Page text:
Mohan is a family physician, film and TV aficionado, a keen bibliophile and an eclectic scribbler.
Poetry and Art
I love the union of images and poetry. The magic of a beautiful poem set against the backdrop of beautiful art is a double joy for those who appreciate such creative endeavors.
Last year, I wrote some Haikus for Valentine's day and decided as an exercise to set them on various images that added value to the words. I really loved the end result, and so did many of the readers.
At that time, I had little realisation that the combination of Haiku and painting/art is a genre of its own and goes way back in time. Records show that it existed as far back in the 16th century Japan. As most Haiku creators wrote in calligraphy, juxtaposing an image, a scene or an emblem to their Haiku must have a been a natural progression with those flowing brushstrokes of ink.
This wonderful juxtaposition of art and Haiku is called Haiga.
Haiga by Shiki
An old pond.
Snow Falling on birds.
A Short History of Haiga
Nonoguchi Ryūho (1595-1669) is credited to have initiated the form of Haiga but there are plenty of older examples of art and poetry juxtaposed on a canvas. Ryūho perhaps was the first to do this consistently and received great acclaim for it.The paintings were simple, elegant and comprised of few brush strokes that conveyed great depth and understanding of the subject being painted. Much like how the Haiku captures more from less, so did the accompanying painting.
The Haiga is attributed to have mainly originated around the Edo period (1603 - 1868) in Japan. The artforms of traditional 5-7-5 Haiku is combined with Nihonga (Japanese colour painting) or Suiboku-ga (Japanese ink painting) to create a Haiga.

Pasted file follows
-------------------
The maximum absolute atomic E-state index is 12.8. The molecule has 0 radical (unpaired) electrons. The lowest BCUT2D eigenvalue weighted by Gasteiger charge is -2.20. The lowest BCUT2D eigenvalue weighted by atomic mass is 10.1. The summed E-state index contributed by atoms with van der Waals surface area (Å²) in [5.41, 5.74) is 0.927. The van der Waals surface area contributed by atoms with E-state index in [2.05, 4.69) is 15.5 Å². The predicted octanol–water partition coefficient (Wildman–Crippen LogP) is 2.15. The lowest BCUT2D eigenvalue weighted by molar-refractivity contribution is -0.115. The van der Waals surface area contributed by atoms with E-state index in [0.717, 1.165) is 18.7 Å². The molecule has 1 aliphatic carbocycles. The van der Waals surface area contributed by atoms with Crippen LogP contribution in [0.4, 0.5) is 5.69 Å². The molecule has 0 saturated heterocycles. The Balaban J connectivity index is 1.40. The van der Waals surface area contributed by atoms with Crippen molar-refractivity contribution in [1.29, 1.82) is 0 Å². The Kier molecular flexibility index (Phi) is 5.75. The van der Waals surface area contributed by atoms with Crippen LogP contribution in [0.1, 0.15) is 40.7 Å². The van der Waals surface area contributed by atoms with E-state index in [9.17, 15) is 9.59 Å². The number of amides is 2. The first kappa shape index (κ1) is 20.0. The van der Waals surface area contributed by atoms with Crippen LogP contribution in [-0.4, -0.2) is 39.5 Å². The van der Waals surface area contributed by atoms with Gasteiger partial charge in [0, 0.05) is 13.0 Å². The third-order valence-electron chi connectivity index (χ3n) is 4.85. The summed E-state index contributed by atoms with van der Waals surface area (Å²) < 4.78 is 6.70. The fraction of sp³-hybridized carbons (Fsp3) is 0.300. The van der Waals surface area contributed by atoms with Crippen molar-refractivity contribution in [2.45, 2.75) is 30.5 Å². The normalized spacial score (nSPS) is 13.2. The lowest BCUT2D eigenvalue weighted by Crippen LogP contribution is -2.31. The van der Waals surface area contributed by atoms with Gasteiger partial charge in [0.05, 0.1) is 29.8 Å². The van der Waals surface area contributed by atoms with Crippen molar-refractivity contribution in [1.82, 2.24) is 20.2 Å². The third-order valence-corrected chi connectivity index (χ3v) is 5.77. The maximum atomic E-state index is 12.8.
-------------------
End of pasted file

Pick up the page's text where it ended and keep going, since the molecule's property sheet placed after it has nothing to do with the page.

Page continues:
I love the idea of 'reading' the image and the poem together. The Japanese masters created simple brushstrokes of elegance and eloquence that stand the test of time. Traditional Haiga are restrained efforts with the brush strokes that illustrate the painting and the words minimalistic and unpretentious. It submits to Matsuo Basho's ( the master of Japanese Haiku) call the 'Return to nature and submit to nature'
Like most art forms, the Haiga has been adapted and assimilated. My use of photographs to illustrate my Haiku came before I learnt of the art form, but as I scour the internet I can see that many have done similar work either to illustrate traditional Haiku's or other poems.
I feel the combination of photographs and Haiku adds a spin to the traditional Haiga. Here's some of my own creations. Hope you enjoy them as much as I did creating them:
Haiga 1: Sail Away
Sail away with me
Open ocean, distant ports
Love guides, like the stars
Haiga II: Summer Love
Dusk paints sky and pool
golden shimmers, palm trees sigh
sun kissed summer love
Haiga III: Cloud Wisps
Mist over mountains
Distant haze hides majesty
Closer, just cloud wisps..
Haiga IV: Journey
Roads blur past in rushed
journey towards horizon
Trees watch, wait for you
Haiga V: Deeper
We swim in shallows
Safe feet touching the sand bank
Dare you dive deeper
Haiga - an experience
I find this exercise of creating a Haiga truly inspiring. Sometimes the poem inspires the photograph in others the photo inspires the words. In many other occasions I just find the two to unite in harmony. I find the whole experience exhilarating. When I posted Haiga on my Facebook page, the response from many friends shows they too, enjoy this experience.
I have since found there is an online magazine dedicated to Haiga. The pages here contain some wonderful examples of this art from, both traditional and modern.
See for yourselves at Haigaonline.